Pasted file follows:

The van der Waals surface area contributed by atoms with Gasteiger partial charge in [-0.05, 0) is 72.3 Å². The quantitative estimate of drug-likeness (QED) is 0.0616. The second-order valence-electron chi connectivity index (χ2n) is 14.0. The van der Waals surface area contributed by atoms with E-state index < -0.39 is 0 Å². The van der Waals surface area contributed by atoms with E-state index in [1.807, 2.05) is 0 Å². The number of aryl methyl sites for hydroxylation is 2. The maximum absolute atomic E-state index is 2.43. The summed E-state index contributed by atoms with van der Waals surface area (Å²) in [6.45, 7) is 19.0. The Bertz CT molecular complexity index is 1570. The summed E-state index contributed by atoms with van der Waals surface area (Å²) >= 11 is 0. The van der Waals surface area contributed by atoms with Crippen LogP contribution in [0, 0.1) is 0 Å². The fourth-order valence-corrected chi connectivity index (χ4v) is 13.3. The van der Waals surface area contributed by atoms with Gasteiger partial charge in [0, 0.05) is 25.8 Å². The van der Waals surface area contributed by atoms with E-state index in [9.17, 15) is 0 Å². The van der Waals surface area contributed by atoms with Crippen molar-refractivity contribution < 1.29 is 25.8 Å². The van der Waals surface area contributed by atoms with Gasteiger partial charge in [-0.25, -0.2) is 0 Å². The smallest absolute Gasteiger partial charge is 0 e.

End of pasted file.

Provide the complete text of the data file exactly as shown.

The van der Waals surface area contributed by atoms with Gasteiger partial charge in [-0.05, 0) is 72.3 Å². The quantitative estimate of drug-likeness (QED) is 0.0616. The second-order valence-electron chi connectivity index (χ2n) is 14.0. The van der Waals surface area contributed by atoms with E-state index < -0.39 is 0 Å². The van der Waals surface area contributed by atoms with E-state index in [1.807, 2.05) is 0 Å². The number of aryl methyl sites for hydroxylation is 2. The maximum absolute atomic E-state index is 2.43. The summed E-state index contributed by atoms with van der Waals surface area (Å²) in [6.45, 7) is 19.0. The Bertz CT molecular complexity index is 1570. The summed E-state index contributed by atoms with van der Waals surface area (Å²) >= 11 is 0. The van der Waals surface area contributed by atoms with Crippen LogP contribution in [0, 0.1) is 0 Å². The fourth-order valence-corrected chi connectivity index (χ4v) is 13.3. The van der Waals surface area contributed by atoms with Gasteiger partial charge in [0, 0.05) is 25.8 Å². The van der Waals surface area contributed by atoms with E-state index in [9.17, 15) is 0 Å². The van der Waals surface area contributed by atoms with Crippen molar-refractivity contribution < 1.29 is 25.8 Å². The van der Waals surface area contributed by atoms with Gasteiger partial charge in [-0.25, -0.2) is 0 Å². The smallest absolute Gasteiger partial charge is 0 e.